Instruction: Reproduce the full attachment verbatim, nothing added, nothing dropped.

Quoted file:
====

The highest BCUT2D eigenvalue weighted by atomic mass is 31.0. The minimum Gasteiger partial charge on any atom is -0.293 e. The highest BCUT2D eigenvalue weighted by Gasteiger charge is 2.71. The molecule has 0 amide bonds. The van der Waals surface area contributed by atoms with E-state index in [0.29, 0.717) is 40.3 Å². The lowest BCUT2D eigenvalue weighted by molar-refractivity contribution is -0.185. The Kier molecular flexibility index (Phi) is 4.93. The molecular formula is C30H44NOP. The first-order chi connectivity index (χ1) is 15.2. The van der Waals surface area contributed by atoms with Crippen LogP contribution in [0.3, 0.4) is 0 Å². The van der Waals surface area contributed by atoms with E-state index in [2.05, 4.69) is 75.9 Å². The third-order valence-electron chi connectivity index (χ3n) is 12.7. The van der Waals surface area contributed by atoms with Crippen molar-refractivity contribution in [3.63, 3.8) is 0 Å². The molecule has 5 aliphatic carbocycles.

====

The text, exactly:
The highest BCUT2D eigenvalue weighted by atomic mass is 31.0. The minimum Gasteiger partial charge on any atom is -0.293 e. The highest BCUT2D eigenvalue weighted by Gasteiger charge is 2.71. The molecule has 0 amide bonds. The van der Waals surface area contributed by atoms with E-state index in [0.29, 0.717) is 40.3 Å². The lowest BCUT2D eigenvalue weighted by molar-refractivity contribution is -0.185. The Kier molecular flexibility index (Phi) is 4.93. The molecular formula is C30H44NOP. The first-order chi connectivity index (χ1) is 15.2. The van der Waals surface area contributed by atoms with Crippen LogP contribution in [0.3, 0.4) is 0 Å². The van der Waals surface area contributed by atoms with E-state index in [2.05, 4.69) is 75.9 Å². The third-order valence-electron chi connectivity index (χ3n) is 12.7. The van der Waals surface area contributed by atoms with Crippen molar-refractivity contribution in [3.63, 3.8) is 0 Å². The molecule has 5 aliphatic carbocycles.